Enmešara (Nergal) and Dumuzi
When Enlil rose to equal or surpass An in authority, the functions of the two deities came to some extent to overlap. An was also sometimes equated with Amurru, and, in Seleucid Uruk, with Enmešara and Dumuzi.
Enmesarra, or Enmešarra, in Sumerian and Akkadian mythology is an underworld god of the law. Described as a Sun god, protector of flocks and vegetation, and therefore he has been equated with Nergal. On the other hand, he has been described as an ancestor of Enlil, and it has been claimed that Enlil slew him.
Nergal was a deity worshipped throughout Mesopotamia (Akkad, Assyria and Babylonia) with the main seat of his worship at Cuthah represented by the mound of Tell-Ibrahim.
The standard iconography pictured Nergal as a lion. He is a son of Enlil and Ninlil, along with Nanna and Ninurta. He seems to be in part a solar deity, sometimes identified with Shamash, but only representative of a certain phase of the sun.
Portrayed in hymns and myths as a god of war and pestilence, Nergal seems to represent the sun of noontime and of the summer solstice that brings destruction, high summer being the dead season in the Mesopotamian annual cycle.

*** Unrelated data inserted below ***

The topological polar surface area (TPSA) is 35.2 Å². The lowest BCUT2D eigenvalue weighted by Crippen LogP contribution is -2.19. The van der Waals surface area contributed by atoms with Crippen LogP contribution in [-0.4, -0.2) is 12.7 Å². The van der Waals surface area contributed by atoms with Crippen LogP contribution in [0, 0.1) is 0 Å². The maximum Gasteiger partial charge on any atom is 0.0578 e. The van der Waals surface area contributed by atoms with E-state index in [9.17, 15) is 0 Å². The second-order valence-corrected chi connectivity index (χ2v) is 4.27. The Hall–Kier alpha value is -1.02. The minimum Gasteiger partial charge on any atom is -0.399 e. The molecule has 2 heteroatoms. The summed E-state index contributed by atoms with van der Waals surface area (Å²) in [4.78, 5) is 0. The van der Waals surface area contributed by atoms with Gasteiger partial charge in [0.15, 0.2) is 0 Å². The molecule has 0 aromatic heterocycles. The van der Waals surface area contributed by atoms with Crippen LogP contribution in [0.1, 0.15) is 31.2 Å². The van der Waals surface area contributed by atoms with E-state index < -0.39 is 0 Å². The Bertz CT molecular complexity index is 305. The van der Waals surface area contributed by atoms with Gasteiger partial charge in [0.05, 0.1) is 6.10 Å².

He has also been called “the king of sunset”. Over time Nergal developed from a war god to a god of the underworld. In the mythology, this occurred when Enlil and Ninlil gave him the underworld. He was the deity who presided over the netherworld, and who stands at the head of the special pantheon assigned to the government of the dead (supposed to be gathered in a large subterranean cave known as Aralu or Irkalla).
In this capacity he has associated with him a goddess Allatu or Ereshkigal (EREŠ.KI.GAL, lit. “Queen of the Great Earth”), though at one time Allatu may have functioned as the sole mistress of Aralu, ruling in her own person. In some texts the god Ninazu is the son of Nergal and Allatu/Ereshkigal.